Friday, April 22, 2011

The Turn Around

Being an eleven-year-old girl has got to be the fucking hardest thing in the entire world.

Being my eleven-year-old daughter can't make it any easier. I'm a hard ass with high expectations. Not to mention, being a military brat can't be easy either. Sure it's all we know, and it has its positives, but it isn't exactly the ideal situation for a highly sensitive girl like mine.

So I've mentioned before, the month of February was just about the worst month of my daughter's life.

That girl failed in so many ways in the span of about three weeks that it had me questioning everything I believe about parenting and maternal love.

Sure she failed tests, but she failed because she didn't do the work. And then, worst of all, she lied about not doing the work. She hid stuff. Manipulated situations (or tried to). And in those three weeks, she lied more than she ever had in her whole life combined.

The people who love us kept telling me, "But she's such a good kid..." Yet all I could think was, "Really?"

Do good kids lie? And lie and lie and lie?

It got so that every time the phone rang, I was worried that it was another one of her teachers calling to tell me something else she had done. Or not done.

Our school's entire philosophy is based on an honor code. The kids sign a pledge every year and also sign a pledge on every test, quiz and project. They are known for having "open lockers" with no doors. The honor code is central to all that they do.

So an honor code violation is a very big deal.

During those three weeks, my daughter was caught having not done her math homework. Which would have been okay, except that she didn't tell her teacher. When her teacher called her on it after class, she just cried and sobbed and was so upset the teacher was taken aback.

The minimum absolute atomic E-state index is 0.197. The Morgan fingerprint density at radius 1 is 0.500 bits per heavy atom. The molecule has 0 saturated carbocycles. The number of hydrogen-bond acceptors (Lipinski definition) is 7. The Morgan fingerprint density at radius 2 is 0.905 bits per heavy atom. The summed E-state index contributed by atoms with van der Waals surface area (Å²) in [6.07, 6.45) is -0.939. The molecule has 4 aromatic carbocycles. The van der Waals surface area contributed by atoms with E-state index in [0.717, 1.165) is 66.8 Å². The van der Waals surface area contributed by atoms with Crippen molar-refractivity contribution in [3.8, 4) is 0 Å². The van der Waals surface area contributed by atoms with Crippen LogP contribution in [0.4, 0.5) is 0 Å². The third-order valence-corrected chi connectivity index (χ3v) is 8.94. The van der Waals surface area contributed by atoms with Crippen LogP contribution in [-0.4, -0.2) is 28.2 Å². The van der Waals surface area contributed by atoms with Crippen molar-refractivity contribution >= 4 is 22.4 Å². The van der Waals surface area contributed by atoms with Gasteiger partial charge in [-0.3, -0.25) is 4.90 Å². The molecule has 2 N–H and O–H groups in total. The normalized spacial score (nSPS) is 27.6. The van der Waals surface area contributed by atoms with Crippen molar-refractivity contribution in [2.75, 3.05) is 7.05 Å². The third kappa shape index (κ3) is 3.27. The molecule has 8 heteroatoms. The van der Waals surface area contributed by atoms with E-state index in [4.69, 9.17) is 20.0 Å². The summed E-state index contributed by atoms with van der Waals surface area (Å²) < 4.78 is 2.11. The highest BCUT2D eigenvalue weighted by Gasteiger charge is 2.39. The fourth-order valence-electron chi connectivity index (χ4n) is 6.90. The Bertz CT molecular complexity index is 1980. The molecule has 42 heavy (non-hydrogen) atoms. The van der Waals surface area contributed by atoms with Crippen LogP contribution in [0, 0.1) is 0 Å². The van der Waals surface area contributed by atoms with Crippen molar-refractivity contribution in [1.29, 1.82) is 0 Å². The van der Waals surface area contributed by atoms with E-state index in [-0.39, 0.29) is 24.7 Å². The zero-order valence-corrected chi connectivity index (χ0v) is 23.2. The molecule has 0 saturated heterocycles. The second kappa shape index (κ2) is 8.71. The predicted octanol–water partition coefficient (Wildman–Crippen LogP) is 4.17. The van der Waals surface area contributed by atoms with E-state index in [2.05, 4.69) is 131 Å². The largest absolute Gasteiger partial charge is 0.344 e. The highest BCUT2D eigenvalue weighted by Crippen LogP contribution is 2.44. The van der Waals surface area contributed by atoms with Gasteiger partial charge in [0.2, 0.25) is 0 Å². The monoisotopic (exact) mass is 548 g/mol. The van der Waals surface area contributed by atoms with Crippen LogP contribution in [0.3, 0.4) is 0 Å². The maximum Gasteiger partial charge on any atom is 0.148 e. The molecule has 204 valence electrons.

Lucky for my girl, the teacher decided that based on her excellent (former) reputation, maybe she just didn't quite understand that not admitting that she hadn't done her homework was as bad as lying about it. She gave her a firm but understanding talking-to, and let her off the hook.

Unfortunately, I had to find out about that whole incident by having the teacher call me. My daughter hadn't told me on her own.

And that was the last straw.

Frankly, I don't have a friend close enough to share any of this with. And while I always share with my husband, I didn't want to lay it on too thick, because he was in Afghanistan. The only thing he could do from that far away was worry.

It ended up being my mother who helped me the most. Here is a woman who loves my daughter more than anyone on the planet (possibly even more than me) yet she agreed with me. She wasn't being a good person. She needed something.

My mom advised me that I needed to stop trusting her. Clearly that wasn't working. "You've got to sit with her and watch her do every bit of her homework. You've got to make her study. You have to make sure she has no failures to lie about until she can mature and handle these things. And most of all, you need to get her some help."

My mom never gives advice. She always just says that she knows that I know better than her. (Seriously, she's been telling me that since I was eleven.) So for her to say something like that, well, she only confirmed what I already knew.

She also said, "Maybe she's getting her period."

And I said, "God, I hope so! At least raging hormones would be some kind of excuse."

So our school has a full period at the end of every day when the kids can participate in activities, get extra help from their teachers, or do their homework. I declared she would have no more activities and would spend every free period with her teachers.

I designed a white board to-do list. I set up a calendar system and taught my daughter to use it. I made sure she used it every day. I micromanaged every second of her homework time. I forced her to study even when she insisted that she already had. I made up practice tests and quizzes.

I pretty much became the Tiger Mom from hell.

Sure there were tears at first. But then came the good grades. She went from 30's and 40's to 90's and hundreds. She went from twelve dings on her tri-weekly responsibility report to zero. And slowly but surely, she started to believe me. She started to believe that when you go to a school as challenging as hers, you have to spend three hours a night doing homework. You have to go above and beyond.

We decided to read a book together. The school had assigned the girls to read The Secret Language of Girls as part of their "Ophelia Project", a project designed to proactively teach girls about treating each other well and with respect.

We both hated the book (the writing was weak) but it got us talking a lot about right and wrong. It got us talking about how hard it can be to do the right thing sometimes.